This is not meant to be " bossy". I don't walk that way. It is an opportunity to use a very tragic loss of a young lady and her unborn child to illustrate both the dangers of uncontrolled ( or uncorrected cardiac conduction defects) as well as the increased stress, thus increased risk, to every heart in severe cold and exertion.
    I love you all dearly, and want you to be around for more years than i can count. :)

     
  6. MsFacetious

    MsFacetious What a Kerfuffle...

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    Had she had the extra pathway ablated or were they unable to do so?

    My 12 year old daughter had WPW diagnosed at age 2.
    She didn't have an episode of SVT until age 10.
    Her episodes were not exercise induced, just the opposite actually.
    She had it ablated that same year. A 1 hour procedure that turned into 7 hours...
    She still has another that causes "harmless SVT" occasionally.
     
  7. Zuri

    Zuri New Member

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  8. MsFacetious

    MsFacetious What a Kerfuffle...

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  9. SeekingJana

    SeekingJana Active Member

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    WPW, as you obviously know better than I do, as a mom dealing with this for all your daughter's life, is often very unpredictable. I've seen medications given to slow the rate of SVT ( often felt as palpatations) cause v. fib, when the same medication or medications do not cause v. fib in any other clinical setting. WPW is baffling in its paradoxical reaction to medications, and as you pointed out before your daughter's ablation, either exercise or inactivity. It's like that pesky bundle of Kent has a " mind" of its own!!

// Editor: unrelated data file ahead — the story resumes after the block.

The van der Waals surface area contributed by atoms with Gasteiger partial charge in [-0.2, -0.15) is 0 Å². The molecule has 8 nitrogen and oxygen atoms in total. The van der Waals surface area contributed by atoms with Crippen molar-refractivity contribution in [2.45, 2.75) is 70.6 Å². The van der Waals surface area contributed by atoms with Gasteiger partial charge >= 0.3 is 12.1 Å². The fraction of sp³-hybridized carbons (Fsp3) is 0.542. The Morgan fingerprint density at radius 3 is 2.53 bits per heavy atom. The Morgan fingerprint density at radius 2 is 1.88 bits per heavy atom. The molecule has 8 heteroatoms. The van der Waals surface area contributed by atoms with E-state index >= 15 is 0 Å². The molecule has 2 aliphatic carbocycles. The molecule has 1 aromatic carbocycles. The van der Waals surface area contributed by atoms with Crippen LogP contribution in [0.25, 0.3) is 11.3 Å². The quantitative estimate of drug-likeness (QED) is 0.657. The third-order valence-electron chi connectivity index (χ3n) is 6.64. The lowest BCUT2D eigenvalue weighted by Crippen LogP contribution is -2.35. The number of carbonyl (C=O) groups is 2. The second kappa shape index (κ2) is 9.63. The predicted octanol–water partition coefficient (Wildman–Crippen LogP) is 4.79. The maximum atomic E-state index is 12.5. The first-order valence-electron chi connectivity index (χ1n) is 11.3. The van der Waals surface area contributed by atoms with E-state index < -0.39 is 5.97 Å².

I have seen pediatric patients post- ablation of the bundle of Kent, where WPW originates, develop a secondary abnormal conduction pathway. I hope very much that your daughter
    does well, has a great cardiologist, and is tested for some genetic conditions which predispose children to the development of a secondary abnormal conduction pathway.
    I hope she has a great, healthy, long life, in other words. :)
     
  10. Curiosum

    Curiosum Verified physician

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    *Ventricular Fibrillation (and Ventricular Tachycardia without a pulse) should not be treated with synchronized cardioversion. These non perfusing rhythms should be defibrillated.
    *There is no moral, ethical, or legal issue with defibrillating (or giving adult code doses of ACLS protocol drugs for that matter) a pregnant woman (let's just presume no DNR is in place for the sake of discussion) who has a non perfusing rhythm. This patient is in a cardiac arrest anything which has a chance of saving her life can only be better for the baby than her death.